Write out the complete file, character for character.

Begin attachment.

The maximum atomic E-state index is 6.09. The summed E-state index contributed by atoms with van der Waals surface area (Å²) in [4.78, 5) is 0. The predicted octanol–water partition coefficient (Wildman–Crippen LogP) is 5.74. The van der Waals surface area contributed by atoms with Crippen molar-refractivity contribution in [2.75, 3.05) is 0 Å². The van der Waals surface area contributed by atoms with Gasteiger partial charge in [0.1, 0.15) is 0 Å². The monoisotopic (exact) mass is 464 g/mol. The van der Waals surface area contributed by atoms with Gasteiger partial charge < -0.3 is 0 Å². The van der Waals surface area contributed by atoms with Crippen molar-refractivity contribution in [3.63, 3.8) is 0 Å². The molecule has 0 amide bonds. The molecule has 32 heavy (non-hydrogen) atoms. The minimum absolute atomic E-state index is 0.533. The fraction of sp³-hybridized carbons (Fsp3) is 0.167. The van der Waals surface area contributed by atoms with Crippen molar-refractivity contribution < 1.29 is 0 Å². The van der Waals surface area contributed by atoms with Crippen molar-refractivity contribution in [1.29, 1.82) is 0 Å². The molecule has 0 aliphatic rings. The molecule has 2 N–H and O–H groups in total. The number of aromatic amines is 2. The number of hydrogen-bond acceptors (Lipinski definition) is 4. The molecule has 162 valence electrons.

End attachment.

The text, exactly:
The maximum atomic E-state index is 6.09. The summed E-state index contributed by atoms with van der Waals surface area (Å²) in [4.78, 5) is 0. The predicted octanol–water partition coefficient (Wildman–Crippen LogP) is 5.74. The van der Waals surface area contributed by atoms with Crippen molar-refractivity contribution in [2.75, 3.05) is 0 Å². The van der Waals surface area contributed by atoms with Gasteiger partial charge in [0.1, 0.15) is 0 Å². The monoisotopic (exact) mass is 464 g/mol. The van der Waals surface area contributed by atoms with Gasteiger partial charge < -0.3 is 0 Å². The van der Waals surface area contributed by atoms with Crippen molar-refractivity contribution in [3.63, 3.8) is 0 Å². The molecule has 0 amide bonds. The molecule has 32 heavy (non-hydrogen) atoms. The minimum absolute atomic E-state index is 0.533. The fraction of sp³-hybridized carbons (Fsp3) is 0.167. The van der Waals surface area contributed by atoms with Crippen molar-refractivity contribution < 1.29 is 0 Å². The van der Waals surface area contributed by atoms with Crippen molar-refractivity contribution in [1.29, 1.82) is 0 Å². The molecule has 0 aliphatic rings. The molecule has 2 N–H and O–H groups in total. The number of aromatic amines is 2. The number of hydrogen-bond acceptors (Lipinski definition) is 4. The molecule has 162 valence electrons.